;What I’m Reading: Little Fires Everywhere
What I’m Watching: Cheer, and you should be too
What I’m Listening To: Sorry I’m Late, I Didn’t Want to Come
Well, we did it. Today marks the last full week of January 2020.
In our personal lives, it’s entirely possible all those “resolutions” we set for ourselves have fallen by the wayside, the goals we thought we implemented still sitting there, waiting to be exacted.
But in our professional lives, we’re killing it. Every day. As servants to our communities, local and beyond, we come in every day thinking how we can better and best serve those in our cities, counties, states, and country.
But what happens if we just, I don’t know, tap out? What if we maybe hit our limit, and we just can’t muster anything creative, conducive, or collaborative anymore?
I had the good fortune of seeing Simon Sinek speak Jan. 24 at the Palace of Fine Arts in San Francisco. I know some find speakers like him to not be worthwhile. But, I always enjoy the fact that when I do hear him speak, I leave thinking that I can and will be better, that I will come at challenges from new perspectives, and above all, my love for public service will not be undaunted.
In his talk, Sinek said that service is, by its definition, love. He states that love is an infinite representation of what it means to be social creatures, and that we cannot, and should not, operate alone. He said that serving another person, in capacities great and small, is an act of love. And, in turn, loving someone is a choice to serve.
He also tweeted about it.
As people in public service, I have no doubt that each and every one of you love your jobs, that you love being there for others, and that you love that others love doing that too.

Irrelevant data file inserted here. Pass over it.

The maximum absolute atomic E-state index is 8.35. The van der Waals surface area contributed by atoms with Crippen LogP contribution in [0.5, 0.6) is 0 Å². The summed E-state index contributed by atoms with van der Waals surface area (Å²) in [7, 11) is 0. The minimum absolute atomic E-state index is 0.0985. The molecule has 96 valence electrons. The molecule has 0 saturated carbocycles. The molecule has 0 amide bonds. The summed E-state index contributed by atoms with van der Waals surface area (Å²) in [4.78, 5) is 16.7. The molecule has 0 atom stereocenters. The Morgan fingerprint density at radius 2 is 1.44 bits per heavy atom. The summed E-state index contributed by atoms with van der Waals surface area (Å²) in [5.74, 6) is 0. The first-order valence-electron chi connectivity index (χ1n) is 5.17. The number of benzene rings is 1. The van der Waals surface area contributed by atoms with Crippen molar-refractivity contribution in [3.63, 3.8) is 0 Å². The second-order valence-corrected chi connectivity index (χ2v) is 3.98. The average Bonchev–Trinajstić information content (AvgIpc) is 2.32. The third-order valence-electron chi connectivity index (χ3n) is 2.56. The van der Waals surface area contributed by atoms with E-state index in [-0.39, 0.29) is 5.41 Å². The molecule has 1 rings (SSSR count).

But in an age when we are bombarded by negativity, by the repeated onslaught of criticisms regarding our exact purpose, I sat there and thought – what could we say to a group of people who so love what they do, who dedicate their lives in the service of others, but who are constantly being shamed, shaded, or slighted, simply because of what they do, and because someone just doesn’t like that?
How do we, in essence, tell public servants, to stay the course? That love will out?
So, rather than offer pieces of advice in this post, I sit before you and ask simply to share. How can we uplift one another, and those in our community, to turn to one another, listen, and appreciate? What are your thoughts?
What works? What doesn’t, and why?
We cannot know – nor should we assume – where someone’s opinion of our work stems from, nor should we assume that we can just change their mind if they just listened to us for a second, jeez.
But, what Sinek suggested — and yeah, it’s redundant and so basic but whatever, it’s still relevant – is that if we work together to listen, and to listen and learn for a time, not just a few seconds, that we can, perhaps, change the course for the better, for both parties.
Nothing is a guarantee, but a possibility is better than a never, right?
So, let’s get together. Let’s listen to each other. Let’s share, and let’s learn.
Let’s not tap out. Let’s keep the good juice flowing. Let’s work on keeping spaces healthy for communication.
I’m looking forward, to whoever reads this, that they hopefully feel comfortable enough to share.
I’m here. I’m listening. I’m ready and willing to learn.